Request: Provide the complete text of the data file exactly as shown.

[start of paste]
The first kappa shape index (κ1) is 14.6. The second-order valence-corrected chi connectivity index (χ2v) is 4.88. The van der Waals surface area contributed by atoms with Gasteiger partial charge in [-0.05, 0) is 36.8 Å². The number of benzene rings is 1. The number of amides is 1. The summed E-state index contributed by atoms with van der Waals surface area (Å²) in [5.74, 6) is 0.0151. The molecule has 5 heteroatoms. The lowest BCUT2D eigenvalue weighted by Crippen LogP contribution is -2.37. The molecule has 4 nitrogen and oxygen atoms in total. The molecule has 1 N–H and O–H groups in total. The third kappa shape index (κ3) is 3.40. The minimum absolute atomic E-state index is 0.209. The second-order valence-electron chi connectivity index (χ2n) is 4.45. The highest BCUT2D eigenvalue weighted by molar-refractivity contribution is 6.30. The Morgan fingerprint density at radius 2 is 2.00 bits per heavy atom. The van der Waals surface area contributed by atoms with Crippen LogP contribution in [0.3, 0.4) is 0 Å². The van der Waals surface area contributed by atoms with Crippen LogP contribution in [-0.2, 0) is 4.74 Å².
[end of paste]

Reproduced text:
The first kappa shape index (κ1) is 14.6. The second-order valence-corrected chi connectivity index (χ2v) is 4.88. The van der Waals surface area contributed by atoms with Gasteiger partial charge in [-0.05, 0) is 36.8 Å². The number of benzene rings is 1. The number of amides is 1. The summed E-state index contributed by atoms with van der Waals surface area (Å²) in [5.74, 6) is 0.0151. The molecule has 5 heteroatoms. The lowest BCUT2D eigenvalue weighted by Crippen LogP contribution is -2.37. The molecule has 4 nitrogen and oxygen atoms in total. The molecule has 1 N–H and O–H groups in total. The third kappa shape index (κ3) is 3.40. The minimum absolute atomic E-state index is 0.209. The second-order valence-electron chi connectivity index (χ2n) is 4.45. The highest BCUT2D eigenvalue weighted by molar-refractivity contribution is 6.30. The Morgan fingerprint density at radius 2 is 2.00 bits per heavy atom. The van der Waals surface area contributed by atoms with Crippen LogP contribution in [0.3, 0.4) is 0 Å². The van der Waals surface area contributed by atoms with Crippen LogP contribution in [-0.2, 0) is 4.74 Å².